You are herecontent / Feingold Rocks TBA Conference
Feingold Rocks TBA Conference
By David Swanson
Eli Pariser introduced Russ Feingold this morning, who was cheered with "Run, Russ, Run!" as he arrived, and who received four standing ovations just during the introduction and many, many more during his speech. When Pariser mentioned Feingold's vote against the Patriot Act, his vote against the war, and his plan to end the war, the crowd rose and cheered.
Feingold began by arguing that the Democrats need more than a majority in Congress. We were in the majority, he said, when we passed the Patriot Act and when we went to war in Iraq. Being in the majority is not enough. We have to also stand on principle and do the right thing.
We must not be afraid of criticizing this administration, Feingold said. This is our job. I happen to believe it's also good politics.
Feingold said that people ask the same thing all over the country: When are you guys going to stand up?
Feingold repeatedly objected to strategists' advice. They tell him to play it safe.
There will not be progressive change this year or any year, Feingold said, if we think we can win by default. That makes us look weak and full of fear.
Feingold said he saw a little sign of hope when Harry Reid shut down the Senate – but it didn't last.
Had there been a connection to 9-11, he said, or credible evidence of an imminent threat from WMDs, I would have voted for it [the war] . It wasn't there. I was in the CIA briefings. It wasn't credible.
Al Zarqawi, Feingold pointed out, was not in Iraq until after the war began. He was in the Kurdish-controlled area. This war gave him a platform to come into Iraq and recruit terrorists.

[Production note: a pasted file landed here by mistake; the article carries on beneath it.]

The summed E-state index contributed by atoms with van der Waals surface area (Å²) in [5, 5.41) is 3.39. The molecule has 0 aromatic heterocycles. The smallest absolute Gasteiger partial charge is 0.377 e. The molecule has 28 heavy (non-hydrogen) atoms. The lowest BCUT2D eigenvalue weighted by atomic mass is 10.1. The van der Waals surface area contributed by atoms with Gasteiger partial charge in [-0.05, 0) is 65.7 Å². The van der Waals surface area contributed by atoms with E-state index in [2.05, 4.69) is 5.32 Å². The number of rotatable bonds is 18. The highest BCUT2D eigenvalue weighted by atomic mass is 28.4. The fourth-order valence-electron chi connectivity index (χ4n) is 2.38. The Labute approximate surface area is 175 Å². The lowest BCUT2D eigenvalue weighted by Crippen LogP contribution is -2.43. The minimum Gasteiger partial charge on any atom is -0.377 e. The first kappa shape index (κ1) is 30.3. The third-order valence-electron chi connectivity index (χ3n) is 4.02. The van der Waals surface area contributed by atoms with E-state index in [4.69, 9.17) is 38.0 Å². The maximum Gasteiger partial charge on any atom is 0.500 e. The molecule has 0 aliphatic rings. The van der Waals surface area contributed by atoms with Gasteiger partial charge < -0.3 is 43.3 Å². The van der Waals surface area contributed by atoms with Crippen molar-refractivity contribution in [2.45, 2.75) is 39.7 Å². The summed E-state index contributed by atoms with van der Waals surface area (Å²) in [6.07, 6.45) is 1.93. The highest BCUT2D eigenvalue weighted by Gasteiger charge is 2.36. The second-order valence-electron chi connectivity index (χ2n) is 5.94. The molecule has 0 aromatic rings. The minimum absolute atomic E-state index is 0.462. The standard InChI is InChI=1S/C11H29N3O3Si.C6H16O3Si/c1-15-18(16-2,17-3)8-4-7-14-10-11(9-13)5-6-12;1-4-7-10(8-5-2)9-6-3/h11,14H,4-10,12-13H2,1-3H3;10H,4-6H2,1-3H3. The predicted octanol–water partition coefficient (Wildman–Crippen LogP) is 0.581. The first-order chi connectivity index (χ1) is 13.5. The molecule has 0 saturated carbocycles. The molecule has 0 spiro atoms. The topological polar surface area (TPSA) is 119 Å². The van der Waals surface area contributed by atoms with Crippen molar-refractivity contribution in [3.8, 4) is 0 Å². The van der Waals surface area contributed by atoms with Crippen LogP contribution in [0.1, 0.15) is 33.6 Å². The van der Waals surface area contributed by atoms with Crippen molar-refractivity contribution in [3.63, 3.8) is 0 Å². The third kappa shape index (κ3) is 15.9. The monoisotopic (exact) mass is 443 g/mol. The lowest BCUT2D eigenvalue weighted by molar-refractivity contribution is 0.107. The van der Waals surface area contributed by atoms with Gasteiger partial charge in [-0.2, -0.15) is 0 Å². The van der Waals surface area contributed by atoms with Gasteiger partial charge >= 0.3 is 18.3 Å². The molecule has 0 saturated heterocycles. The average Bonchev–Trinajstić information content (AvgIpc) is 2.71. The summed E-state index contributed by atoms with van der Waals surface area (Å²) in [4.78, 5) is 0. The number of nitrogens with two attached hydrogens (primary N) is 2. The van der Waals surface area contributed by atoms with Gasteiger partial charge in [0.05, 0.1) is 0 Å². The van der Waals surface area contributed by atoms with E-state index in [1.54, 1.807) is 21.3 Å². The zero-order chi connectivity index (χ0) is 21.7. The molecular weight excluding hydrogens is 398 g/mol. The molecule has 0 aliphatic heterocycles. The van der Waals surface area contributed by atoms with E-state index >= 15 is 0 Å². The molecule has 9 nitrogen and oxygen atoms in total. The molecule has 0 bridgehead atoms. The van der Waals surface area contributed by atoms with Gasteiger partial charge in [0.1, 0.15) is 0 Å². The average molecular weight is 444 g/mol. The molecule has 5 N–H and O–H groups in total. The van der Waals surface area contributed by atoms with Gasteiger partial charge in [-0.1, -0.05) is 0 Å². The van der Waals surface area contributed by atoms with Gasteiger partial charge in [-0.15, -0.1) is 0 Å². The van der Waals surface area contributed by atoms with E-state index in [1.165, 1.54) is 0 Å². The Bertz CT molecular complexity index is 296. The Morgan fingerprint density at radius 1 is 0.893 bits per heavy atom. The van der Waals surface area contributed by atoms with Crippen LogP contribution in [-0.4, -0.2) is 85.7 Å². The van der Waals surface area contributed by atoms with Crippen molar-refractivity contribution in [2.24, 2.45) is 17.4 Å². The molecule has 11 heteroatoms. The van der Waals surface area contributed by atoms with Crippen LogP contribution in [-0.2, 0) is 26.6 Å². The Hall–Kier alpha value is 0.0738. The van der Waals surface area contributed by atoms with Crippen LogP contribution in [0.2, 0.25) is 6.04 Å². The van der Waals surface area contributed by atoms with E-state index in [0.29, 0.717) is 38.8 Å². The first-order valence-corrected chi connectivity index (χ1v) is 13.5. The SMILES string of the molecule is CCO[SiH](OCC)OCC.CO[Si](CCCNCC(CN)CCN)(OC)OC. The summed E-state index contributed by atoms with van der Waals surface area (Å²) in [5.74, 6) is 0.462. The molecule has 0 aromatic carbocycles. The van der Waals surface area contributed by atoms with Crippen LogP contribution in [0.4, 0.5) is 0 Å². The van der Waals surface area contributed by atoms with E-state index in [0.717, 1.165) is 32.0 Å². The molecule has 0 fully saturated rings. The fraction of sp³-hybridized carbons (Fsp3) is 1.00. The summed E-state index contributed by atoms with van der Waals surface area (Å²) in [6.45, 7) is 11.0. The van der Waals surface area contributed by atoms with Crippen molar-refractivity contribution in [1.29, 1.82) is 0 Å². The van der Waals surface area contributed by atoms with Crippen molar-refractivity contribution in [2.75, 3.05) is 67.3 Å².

Feingold received huge applause when he said that Bush was ignoring the three words "under the law." Bush is breaking the law with his illegal spying, Feingold stressed. The President, he said, is claiming that if he doesn’t like a law that Congress passes, he can disregard it.
This is a constitutional crisis!
I am not advocating the impeachment of the president, but I do believe his actions are right in the strike zone of what the founding fathers had in mind when they wrote the words "high crimes and misdemeanors". [thunderous applause]
Feingold then said that instead of impeachment he proposes censure. He offered no argument for that choice.
He did complain that consultants told him to stay away from censure. He said the polls show they are wrong politically as well as morally. He did not comment on similar public support for impeachment.
Feingold concluded by pointing to the lasting impact of the Republicans' wins in 1994, and said that the Democrats need progressive wins that will last for many years – clearly suggesting that the way to do that will be to get behind his presidential campaign.
I heard comments on bloggers row afterwards to the effect of "I like him but don't know if he's viable." I've got news for you, guys, what we like IS what is viable. Otherwise we're listening to the consultants that Feingold has learned to ignore.